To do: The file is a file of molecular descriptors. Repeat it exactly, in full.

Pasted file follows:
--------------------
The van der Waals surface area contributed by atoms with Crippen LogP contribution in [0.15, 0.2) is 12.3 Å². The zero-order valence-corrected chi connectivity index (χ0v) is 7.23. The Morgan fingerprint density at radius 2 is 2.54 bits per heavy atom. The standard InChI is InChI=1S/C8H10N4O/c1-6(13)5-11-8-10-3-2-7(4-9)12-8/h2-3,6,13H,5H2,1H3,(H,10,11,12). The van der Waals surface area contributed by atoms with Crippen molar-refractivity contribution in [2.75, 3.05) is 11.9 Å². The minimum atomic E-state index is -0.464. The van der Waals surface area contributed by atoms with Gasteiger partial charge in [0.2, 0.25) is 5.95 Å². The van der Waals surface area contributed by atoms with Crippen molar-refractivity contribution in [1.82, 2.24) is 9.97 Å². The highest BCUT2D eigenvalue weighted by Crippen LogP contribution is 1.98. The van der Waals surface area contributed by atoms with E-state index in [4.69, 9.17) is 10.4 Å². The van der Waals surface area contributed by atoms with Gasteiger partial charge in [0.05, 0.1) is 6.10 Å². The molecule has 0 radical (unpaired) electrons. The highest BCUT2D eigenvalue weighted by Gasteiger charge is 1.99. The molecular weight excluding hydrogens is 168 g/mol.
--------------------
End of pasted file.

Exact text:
The van der Waals surface area contributed by atoms with Crippen LogP contribution in [0.15, 0.2) is 12.3 Å². The zero-order valence-corrected chi connectivity index (χ0v) is 7.23. The Morgan fingerprint density at radius 2 is 2.54 bits per heavy atom. The standard InChI is InChI=1S/C8H10N4O/c1-6(13)5-11-8-10-3-2-7(4-9)12-8/h2-3,6,13H,5H2,1H3,(H,10,11,12). The van der Waals surface area contributed by atoms with Crippen molar-refractivity contribution in [2.75, 3.05) is 11.9 Å². The minimum atomic E-state index is -0.464. The van der Waals surface area contributed by atoms with Gasteiger partial charge in [0.2, 0.25) is 5.95 Å². The van der Waals surface area contributed by atoms with Crippen molar-refractivity contribution in [1.82, 2.24) is 9.97 Å². The highest BCUT2D eigenvalue weighted by Crippen LogP contribution is 1.98. The van der Waals surface area contributed by atoms with E-state index in [4.69, 9.17) is 10.4 Å². The van der Waals surface area contributed by atoms with Gasteiger partial charge in [0.05, 0.1) is 6.10 Å². The molecule has 0 radical (unpaired) electrons. The highest BCUT2D eigenvalue weighted by Gasteiger charge is 1.99. The molecular weight excluding hydrogens is 168 g/mol.